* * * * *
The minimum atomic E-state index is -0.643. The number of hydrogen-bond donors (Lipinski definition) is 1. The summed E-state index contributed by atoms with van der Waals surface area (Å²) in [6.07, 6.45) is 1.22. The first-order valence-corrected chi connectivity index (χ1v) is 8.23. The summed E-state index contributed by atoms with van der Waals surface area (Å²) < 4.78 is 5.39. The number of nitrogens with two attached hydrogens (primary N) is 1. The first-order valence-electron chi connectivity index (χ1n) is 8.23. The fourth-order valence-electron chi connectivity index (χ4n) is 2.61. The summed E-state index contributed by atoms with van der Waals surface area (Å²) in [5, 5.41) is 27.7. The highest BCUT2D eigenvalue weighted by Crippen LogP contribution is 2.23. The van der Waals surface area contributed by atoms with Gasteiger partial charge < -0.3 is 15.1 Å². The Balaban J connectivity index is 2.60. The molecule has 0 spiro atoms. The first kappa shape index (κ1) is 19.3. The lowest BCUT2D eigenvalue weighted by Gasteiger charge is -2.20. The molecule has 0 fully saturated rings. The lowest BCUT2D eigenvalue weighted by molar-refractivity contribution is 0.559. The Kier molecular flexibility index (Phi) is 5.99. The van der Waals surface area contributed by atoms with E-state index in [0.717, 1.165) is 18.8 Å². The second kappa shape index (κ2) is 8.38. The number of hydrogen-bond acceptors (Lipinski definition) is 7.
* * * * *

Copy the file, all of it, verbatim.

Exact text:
The minimum atomic E-state index is -0.643. The number of hydrogen-bond donors (Lipinski definition) is 1. The summed E-state index contributed by atoms with van der Waals surface area (Å²) in [6.07, 6.45) is 1.22. The first-order valence-corrected chi connectivity index (χ1v) is 8.23. The summed E-state index contributed by atoms with van der Waals surface area (Å²) < 4.78 is 5.39. The number of nitrogens with two attached hydrogens (primary N) is 1. The first-order valence-electron chi connectivity index (χ1n) is 8.23. The fourth-order valence-electron chi connectivity index (χ4n) is 2.61. The summed E-state index contributed by atoms with van der Waals surface area (Å²) in [5, 5.41) is 27.7. The highest BCUT2D eigenvalue weighted by Crippen LogP contribution is 2.23. The van der Waals surface area contributed by atoms with Gasteiger partial charge < -0.3 is 15.1 Å². The Balaban J connectivity index is 2.60. The molecule has 0 spiro atoms. The first kappa shape index (κ1) is 19.3. The lowest BCUT2D eigenvalue weighted by Gasteiger charge is -2.20. The molecule has 0 fully saturated rings. The lowest BCUT2D eigenvalue weighted by molar-refractivity contribution is 0.559. The Kier molecular flexibility index (Phi) is 5.99. The van der Waals surface area contributed by atoms with E-state index in [0.717, 1.165) is 18.8 Å². The second kappa shape index (κ2) is 8.38. The number of hydrogen-bond acceptors (Lipinski definition) is 7.